PHARR, RGV – A legend of Las Milpas will be honored by PSJA ISD with a ceremony on Friday morning.
PSJA officials will rename an elementary school in honor of the late Carmen Anaya, a highly regarded community activist and co-founder of Valley Interfaith who died in 2006. The school was built in 2007 and was called South Pharr Elementary. It was renamed toward the end of last school year to Carmen Anaya Elementary.
The ceremony takes place in the school cafeteria at 9 a.m. on Friday, Nov. 1.
“It is about time,” said former Pharr Mayor Fidencio Barrera. “No one deserves this honor more than Carmen Anaya. She was a lady who moved mountains for her community.”
Barrera was mayor of Pharr from 1982 to 1990. It was during this time that Valley Interfaith was formed and the City Pharr annexed Las Milpas. Barrera remembers many spirited debates with Anaya as he worked to get an international bridge built and she fought to get basic infrastructure services, like water and wastewater, connected in her community.
“Pharr was one of the first cities in Texas, if not the first, to get loans and grants for sewer lines outside the city limits. Carmen Anaya was instrumental in helping us get those grants for the colonias of Las Milpas,” Barrera recalled.
“We had our differences of opinion. We agreed on what needed to happen but not always on how to get there. With Valley Interfaith it always seemed to be their way or the highway. But, I had a lot of respect for Ms. Anaya. She was a very astute politician. She was underestimated by most of us. She knew what she wanted to do and she was very effective in building coalitions and getting people to work together to do that.”
When Anaya died, in May, 2006, Barrera gave this tribute to the Guardian: “I thought the world of the lady. She was a mountain mover.”
Carmen Anaya was born in Monterrey, Mexico, and moved to the United States as a teenager. She married José Anaya and the couple had six children, daughters Diana, Minerva, Consuelo, and Linda, and sons, José Jr., and Eduardo. Carmen and José worked as migrant workers for nearly 20 years, picking tomatoes, cherries, potatoes, and sugar beet in Michigan, the Dakotas, California and Oregon.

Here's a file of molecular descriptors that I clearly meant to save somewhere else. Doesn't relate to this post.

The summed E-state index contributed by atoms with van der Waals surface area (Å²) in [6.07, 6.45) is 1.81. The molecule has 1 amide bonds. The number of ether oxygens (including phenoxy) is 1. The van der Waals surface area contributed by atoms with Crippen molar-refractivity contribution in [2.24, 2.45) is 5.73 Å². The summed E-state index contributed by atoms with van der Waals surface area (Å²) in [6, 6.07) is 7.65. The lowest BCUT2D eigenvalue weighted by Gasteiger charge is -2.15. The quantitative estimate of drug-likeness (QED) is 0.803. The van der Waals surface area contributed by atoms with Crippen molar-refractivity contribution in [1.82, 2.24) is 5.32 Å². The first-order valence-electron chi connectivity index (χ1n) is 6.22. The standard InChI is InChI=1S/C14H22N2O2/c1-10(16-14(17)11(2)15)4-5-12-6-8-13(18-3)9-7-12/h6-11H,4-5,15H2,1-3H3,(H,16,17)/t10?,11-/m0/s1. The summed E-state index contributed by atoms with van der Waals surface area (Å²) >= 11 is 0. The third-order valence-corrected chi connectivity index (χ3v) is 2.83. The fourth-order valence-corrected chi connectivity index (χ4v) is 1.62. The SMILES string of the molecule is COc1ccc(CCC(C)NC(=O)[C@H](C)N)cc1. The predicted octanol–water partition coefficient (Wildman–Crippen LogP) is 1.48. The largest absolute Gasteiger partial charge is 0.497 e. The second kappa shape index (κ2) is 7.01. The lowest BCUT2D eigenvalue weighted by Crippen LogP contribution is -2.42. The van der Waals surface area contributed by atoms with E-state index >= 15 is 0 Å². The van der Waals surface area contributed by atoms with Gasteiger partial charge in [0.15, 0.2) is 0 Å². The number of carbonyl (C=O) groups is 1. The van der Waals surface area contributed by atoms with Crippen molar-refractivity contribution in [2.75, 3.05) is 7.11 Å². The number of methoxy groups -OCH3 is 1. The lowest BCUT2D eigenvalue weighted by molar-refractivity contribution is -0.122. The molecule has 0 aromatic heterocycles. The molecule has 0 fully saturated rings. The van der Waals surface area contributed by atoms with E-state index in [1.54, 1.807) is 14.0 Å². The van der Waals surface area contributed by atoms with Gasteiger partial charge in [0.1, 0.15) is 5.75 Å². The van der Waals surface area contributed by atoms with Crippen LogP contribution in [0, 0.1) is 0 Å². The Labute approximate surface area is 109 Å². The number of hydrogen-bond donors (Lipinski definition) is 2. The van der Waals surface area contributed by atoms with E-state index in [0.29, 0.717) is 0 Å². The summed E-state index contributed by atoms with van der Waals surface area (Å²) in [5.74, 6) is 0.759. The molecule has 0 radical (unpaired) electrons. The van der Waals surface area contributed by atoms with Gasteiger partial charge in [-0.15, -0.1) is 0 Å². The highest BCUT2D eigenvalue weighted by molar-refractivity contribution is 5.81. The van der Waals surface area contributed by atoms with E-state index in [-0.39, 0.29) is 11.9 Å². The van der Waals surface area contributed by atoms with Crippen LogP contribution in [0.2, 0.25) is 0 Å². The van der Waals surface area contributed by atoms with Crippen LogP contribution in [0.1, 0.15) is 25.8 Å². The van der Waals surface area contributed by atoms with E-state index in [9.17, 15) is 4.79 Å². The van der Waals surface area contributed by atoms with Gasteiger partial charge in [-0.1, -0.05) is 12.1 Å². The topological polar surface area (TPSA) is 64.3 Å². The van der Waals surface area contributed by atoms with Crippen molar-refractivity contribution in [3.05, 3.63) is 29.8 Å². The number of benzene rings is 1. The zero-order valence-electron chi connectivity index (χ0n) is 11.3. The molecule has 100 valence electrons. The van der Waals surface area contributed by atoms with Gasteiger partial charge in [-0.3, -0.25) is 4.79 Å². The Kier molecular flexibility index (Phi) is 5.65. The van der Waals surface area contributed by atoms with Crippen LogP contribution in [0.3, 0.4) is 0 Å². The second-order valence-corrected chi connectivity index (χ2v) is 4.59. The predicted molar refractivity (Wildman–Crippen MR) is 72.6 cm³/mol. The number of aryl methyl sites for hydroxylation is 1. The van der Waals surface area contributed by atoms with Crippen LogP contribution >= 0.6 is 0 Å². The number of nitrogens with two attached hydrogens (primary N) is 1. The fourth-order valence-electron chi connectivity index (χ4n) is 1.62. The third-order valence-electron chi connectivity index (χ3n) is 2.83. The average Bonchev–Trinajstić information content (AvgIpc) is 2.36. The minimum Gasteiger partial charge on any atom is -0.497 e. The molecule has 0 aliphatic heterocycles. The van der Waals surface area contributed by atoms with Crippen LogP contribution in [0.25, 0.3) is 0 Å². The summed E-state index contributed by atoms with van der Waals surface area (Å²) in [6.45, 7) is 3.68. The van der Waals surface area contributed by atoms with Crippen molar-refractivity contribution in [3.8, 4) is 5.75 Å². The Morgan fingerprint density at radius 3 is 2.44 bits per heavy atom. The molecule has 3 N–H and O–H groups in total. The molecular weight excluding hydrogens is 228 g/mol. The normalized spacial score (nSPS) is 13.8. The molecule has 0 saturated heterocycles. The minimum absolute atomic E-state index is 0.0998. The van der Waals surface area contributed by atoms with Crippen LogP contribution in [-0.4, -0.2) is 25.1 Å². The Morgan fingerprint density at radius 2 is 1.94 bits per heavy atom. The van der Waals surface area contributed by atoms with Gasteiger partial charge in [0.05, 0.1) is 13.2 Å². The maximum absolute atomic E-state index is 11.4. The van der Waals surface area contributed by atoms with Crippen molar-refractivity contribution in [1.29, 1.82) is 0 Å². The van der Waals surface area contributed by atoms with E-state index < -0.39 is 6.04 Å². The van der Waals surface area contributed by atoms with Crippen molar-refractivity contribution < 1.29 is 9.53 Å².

Later, the couple became storeowners, running the Anaya general store on Cage Blvd., for 30-odd years. Anaya’s son, Eduardo, an attorney, told the Guardian for a tribute story in 2006 that it was as a storeowner that his mother learned about so many of the problems in the community.
“People would talk to her about the lack of water, the lack of sewers, the lack of jobs,” Eduardo Anaya said. “She became passionate about helping people. She would always tell us we were smart, hardworking people who deserved better. She gave hope to people.”
It was in the early 1980s that John J. Fitzpatrick, then bishop of the Brownsville Diocese, asked a number of Valley community leaders to help him launch a church-based advocacy group. One those leaders was Carmen Anaya and the group became known as Valley Interfaith.
“As a leader in Valley Interfaith she joined in the relentless struggle to improve the quality of life for the children and residents of the colonias of South Texas,” remembers daughter Linda Resendez. “She only spoke Spanish but that never stopped her from communicating with people. She was a great communicator.”
Eduardo Anaya said his mother was most proud of helping to launch and build Valley Interfaith and in empowering a community that previously did not have a voice.
“Valley Interfaith mobilized a constituency that was not listened to before, and eventually it became very powerful,” he said. “In those days we did not have water or sewer connections and people said it could not be done. But my mother was a Christian and she believed in putting the Bible into action. Today, we have parks, schools, paved roads and lighting.”
Carmen Anaya’s tireless work for the people of Las Milpas was recognized in the May 2005 edition of Texas Monthly.
At the time of her death, state Senators Eddie Lucio, Jr., and Juan “Chuy” Hinojosa were in Austin for a special legislative session. They passed Senate Resolution 263 in her honor.
“Carmen Anaya, a longtime community activist, helped build Valley Interfaith one of South Texas ‘ most dynamic grassroots organizations,” Hinojosa said. “The organization that she helped found has been instrumental in improving the quality of life for residents of the colonias.”
Lucio told the Guardian at the time that he would remember Carmen Anaya as a passionate advocate for children and a better quality of life for colonia residents.